Amino acid and putative neurotransmitter transport in human Y79 retinoblastoma cells. Effect of insulin and insulin-like growth factor.


Yorek MA, Dunlap JA, Ginsberg BH.




J Biol Chem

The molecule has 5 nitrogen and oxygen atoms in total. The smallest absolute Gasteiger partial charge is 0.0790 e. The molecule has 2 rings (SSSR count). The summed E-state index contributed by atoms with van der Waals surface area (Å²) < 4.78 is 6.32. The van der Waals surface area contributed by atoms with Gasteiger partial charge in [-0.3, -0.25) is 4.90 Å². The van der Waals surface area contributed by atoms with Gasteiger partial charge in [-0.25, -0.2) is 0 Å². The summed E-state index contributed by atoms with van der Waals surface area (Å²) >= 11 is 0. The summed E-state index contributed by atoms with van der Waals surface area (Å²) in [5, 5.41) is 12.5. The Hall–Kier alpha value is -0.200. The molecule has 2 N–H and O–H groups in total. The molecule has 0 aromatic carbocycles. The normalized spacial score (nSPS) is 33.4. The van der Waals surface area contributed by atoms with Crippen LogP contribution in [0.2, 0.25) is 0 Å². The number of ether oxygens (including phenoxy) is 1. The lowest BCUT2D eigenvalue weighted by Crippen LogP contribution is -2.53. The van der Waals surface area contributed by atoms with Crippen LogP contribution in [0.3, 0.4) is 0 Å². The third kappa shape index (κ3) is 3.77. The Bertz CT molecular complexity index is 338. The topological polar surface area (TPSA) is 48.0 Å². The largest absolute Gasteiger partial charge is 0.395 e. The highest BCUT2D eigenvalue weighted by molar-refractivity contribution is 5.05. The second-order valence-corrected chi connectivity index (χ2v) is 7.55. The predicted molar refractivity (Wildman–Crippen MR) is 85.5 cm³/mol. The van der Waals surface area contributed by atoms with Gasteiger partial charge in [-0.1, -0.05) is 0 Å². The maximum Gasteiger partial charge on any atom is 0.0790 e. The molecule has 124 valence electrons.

The binding of insulin and insulin-like growth factor I (IGF-I) and their effect on amino acid and neurotransmitter transport was studied in cultured human Y79 retinoblastoma cells. Y79 cells possess specific receptors for both insulin and IGF-I. Insulin binding to Y79 cells is characterized by a curvilinear Scatchard plot suggesting a two-site or two-affinity binding system. In contrast, IGF-I binding has a linear plot indicative of a one-site, one-affinity binding system. The uptake of glycine, a putative neurotransmitter in the retina occurs by a specific transport system in Y79 cells, independent of the uptake of other neutral amino acids. The uptake of glycine was increased 25-50% by either insulin or IGF-I. The response to insulin or IGF-I on glycine uptake is gradual and concentration dependent. The accumulation of other amino acids and putative retinal neurotransmitters by Y79 cells was not significantly affected by insulin of IGF-I. In addition, the activity of Na+/K+-ATPase was not influenced. The analysis of high affinity glycine uptake indicates that insulin and IGF-I are stimulating glycine transport by increasing the V'max without significantly affecting the K'm. Further analysis suggests that insulin and IGF-I are causing a recruitment of additional glycine transporters at the cell surface or activating otherwise nonfunctional transporters by an unexplained mechanism. Because of the implication that glycine responds as a neuroactive amino acid in Y79 cells these studies suggest that insulin and IGF-I may influence neuroactivity in the human retina by regulating the transport of glycine.